During the Han Dynasty (206 b.c.e – 220 a.d.) in China, popular songs were returned to prominence by the Music Bureau (yueh fu), a government bureau charged with the collection of folk songs, ballads and ceremonial music. These songs, marked by a spontaneous lyricism and a greater formal freedom, in turn exercised considerable influence on the poets.
While the music was lost, the verses became the basis of the yue fu form. These poems were significant because they consisted of lines of varying lengths, some having a regular form of five syllables per line rather than the then-standard four-syllable line.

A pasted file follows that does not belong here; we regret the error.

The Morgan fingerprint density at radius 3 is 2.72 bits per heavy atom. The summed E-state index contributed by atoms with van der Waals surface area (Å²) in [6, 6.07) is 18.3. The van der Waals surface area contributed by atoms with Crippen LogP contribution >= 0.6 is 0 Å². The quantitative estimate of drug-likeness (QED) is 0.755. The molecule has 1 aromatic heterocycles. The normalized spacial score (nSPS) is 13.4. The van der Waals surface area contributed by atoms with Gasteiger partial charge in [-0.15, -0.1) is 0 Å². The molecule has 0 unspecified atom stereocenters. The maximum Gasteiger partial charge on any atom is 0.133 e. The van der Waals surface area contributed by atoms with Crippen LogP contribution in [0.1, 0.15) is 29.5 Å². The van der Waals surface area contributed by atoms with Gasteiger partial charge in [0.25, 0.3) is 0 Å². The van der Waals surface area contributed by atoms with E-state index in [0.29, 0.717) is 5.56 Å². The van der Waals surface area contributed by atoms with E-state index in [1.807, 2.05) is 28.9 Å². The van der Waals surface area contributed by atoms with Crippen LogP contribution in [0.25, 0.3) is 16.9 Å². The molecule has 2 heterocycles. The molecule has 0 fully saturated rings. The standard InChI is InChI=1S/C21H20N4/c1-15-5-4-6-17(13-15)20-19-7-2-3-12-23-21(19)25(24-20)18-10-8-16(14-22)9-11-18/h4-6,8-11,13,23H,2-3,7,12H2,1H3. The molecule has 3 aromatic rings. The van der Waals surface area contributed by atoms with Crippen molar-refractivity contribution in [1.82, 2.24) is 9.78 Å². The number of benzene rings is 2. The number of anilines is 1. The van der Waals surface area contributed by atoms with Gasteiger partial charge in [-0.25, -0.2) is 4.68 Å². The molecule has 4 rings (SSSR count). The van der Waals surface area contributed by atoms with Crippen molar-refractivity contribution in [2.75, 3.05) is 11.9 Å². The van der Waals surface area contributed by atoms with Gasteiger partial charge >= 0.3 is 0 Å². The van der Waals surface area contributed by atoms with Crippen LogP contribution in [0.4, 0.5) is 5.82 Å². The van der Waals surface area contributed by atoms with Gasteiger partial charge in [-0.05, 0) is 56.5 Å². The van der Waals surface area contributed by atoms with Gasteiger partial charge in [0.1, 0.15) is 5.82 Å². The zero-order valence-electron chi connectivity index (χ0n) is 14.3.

Now, I know no Chinese and I am taking this to mean that poems of the yue fu form are lyrical in nature. Here’s my take and I have to mention that in case I have misunderstood the form or fail to do it justice, I clearly do not mean to offend anyone.
I snatched this poem from the mouth of the Night
as it raced past me on its red-golden steed
into the deepening light
I stole these lines from the teardrop
on a white flower as it lay glittering and dying
in the morning sun
I will take these words to the bottom of the garden
where the toadstools groand light the fire
under the cauldron
I will gently breathe and watch the runes
as they tumble and fall softly into the laughter
of the fairies you say aren’t there
And you will know. Yes, you will know one night
when you wake and find my rhymes
waiting by your side.